Graphic Novel Review: Korie Cedre

The graphic novel I had chosen to read during this semester is “The Imitation Game, Alan Turning Decoded,” by Jim Ottaviani and illustrated by Leland Purvis. In summary, I enjoyed the story as it was a recognizable one, and the illustrations were in soft colors which I thought was a nice detail as it matched with the setting of the graphic novel’s story. I also thought it was neat that food items and the technology being worked one throughout the graphic novel were used to represent something, such as a situation or time. To continue the discussion of the iconography in my chosen piece, I believe they chose to do drawings that seemed hand drawn then digitally scanned so that it matched the tone and setting of the story, being a serious one and within the 1950s. At times the frames were all in a shade of gray, to either represent a sad remembrance of a moment, as well a past time. The iconography was also more detailed than cartoon style, perhaps used to portray a more “cinematic” and “serious” perspective when reading. Referring back to the fruit and technology used to represent a variety of things, the artist and author were able to set different senses of closure. One is action-to-action and they are often working of the technology themselves within the graphic novel or having a conversation, and the other is to represent the passing of a long period of time, being scene-to-scene. When discussing the lines in this graphic novel, I believe the decision to keep the lines rational and conservative was made to keep a consistent tone and show the severity of the ongoing situation. However, there are accidents that do happen within the novel that involves electricity or currents inn which when these moments happen, the decision to make the word balloon with sharp edges is made to show the static of the situation, or to raise volume to the character’s reaction to the situation. Similar static appearing symbols can be seen as well for moments like this. Unfortunately, due to the current situation, I had chosen to turn in my graphic novel into the library before break and the closure of everything, so I am now unable to provide a new photo. With this, below is an image which can also be seen in my blog post #5, chosen to represent the earlier mention of fruits as symbols.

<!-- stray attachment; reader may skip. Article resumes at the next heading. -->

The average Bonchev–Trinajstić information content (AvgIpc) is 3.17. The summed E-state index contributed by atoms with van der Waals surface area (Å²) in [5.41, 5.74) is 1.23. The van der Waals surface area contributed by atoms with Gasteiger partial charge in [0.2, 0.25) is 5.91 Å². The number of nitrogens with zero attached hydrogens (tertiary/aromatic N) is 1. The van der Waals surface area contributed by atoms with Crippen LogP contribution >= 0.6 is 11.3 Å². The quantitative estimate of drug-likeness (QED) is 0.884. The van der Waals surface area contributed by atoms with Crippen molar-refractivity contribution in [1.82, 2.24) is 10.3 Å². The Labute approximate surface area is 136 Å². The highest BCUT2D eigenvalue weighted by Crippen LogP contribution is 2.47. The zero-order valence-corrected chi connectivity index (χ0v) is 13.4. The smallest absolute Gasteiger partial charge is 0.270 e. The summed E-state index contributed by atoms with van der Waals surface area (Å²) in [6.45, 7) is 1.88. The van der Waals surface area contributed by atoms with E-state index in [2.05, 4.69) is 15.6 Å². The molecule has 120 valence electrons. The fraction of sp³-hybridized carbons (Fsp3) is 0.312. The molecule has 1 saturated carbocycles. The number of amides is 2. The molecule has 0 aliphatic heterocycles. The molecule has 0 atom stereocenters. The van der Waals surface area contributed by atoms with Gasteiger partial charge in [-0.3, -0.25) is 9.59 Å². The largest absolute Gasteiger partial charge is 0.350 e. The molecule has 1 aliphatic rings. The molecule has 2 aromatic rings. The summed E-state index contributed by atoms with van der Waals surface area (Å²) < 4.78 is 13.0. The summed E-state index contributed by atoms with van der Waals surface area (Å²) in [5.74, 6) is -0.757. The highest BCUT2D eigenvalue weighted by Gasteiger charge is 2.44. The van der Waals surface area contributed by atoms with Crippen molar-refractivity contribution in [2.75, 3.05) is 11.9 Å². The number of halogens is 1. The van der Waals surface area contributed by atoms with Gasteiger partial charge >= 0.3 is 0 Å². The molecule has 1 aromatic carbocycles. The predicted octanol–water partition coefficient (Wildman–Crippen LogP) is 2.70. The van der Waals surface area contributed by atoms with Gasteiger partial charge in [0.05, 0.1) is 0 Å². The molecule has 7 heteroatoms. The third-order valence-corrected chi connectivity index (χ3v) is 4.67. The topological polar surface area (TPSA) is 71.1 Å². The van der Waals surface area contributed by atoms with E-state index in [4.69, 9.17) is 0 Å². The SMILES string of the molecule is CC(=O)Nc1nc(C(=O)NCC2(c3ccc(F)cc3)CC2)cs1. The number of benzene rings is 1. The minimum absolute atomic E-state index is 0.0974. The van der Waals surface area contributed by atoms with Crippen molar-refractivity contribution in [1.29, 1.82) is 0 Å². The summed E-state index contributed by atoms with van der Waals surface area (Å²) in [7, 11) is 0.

“The Imitation Game,” a graphic novel by Jim Ottaviani and illustrated by Leland Purvis about the life of Alan Turing (Ottaviani and Purvis, The Imitation Game, Abrams Comic Arts, 2016, pga 220-221).
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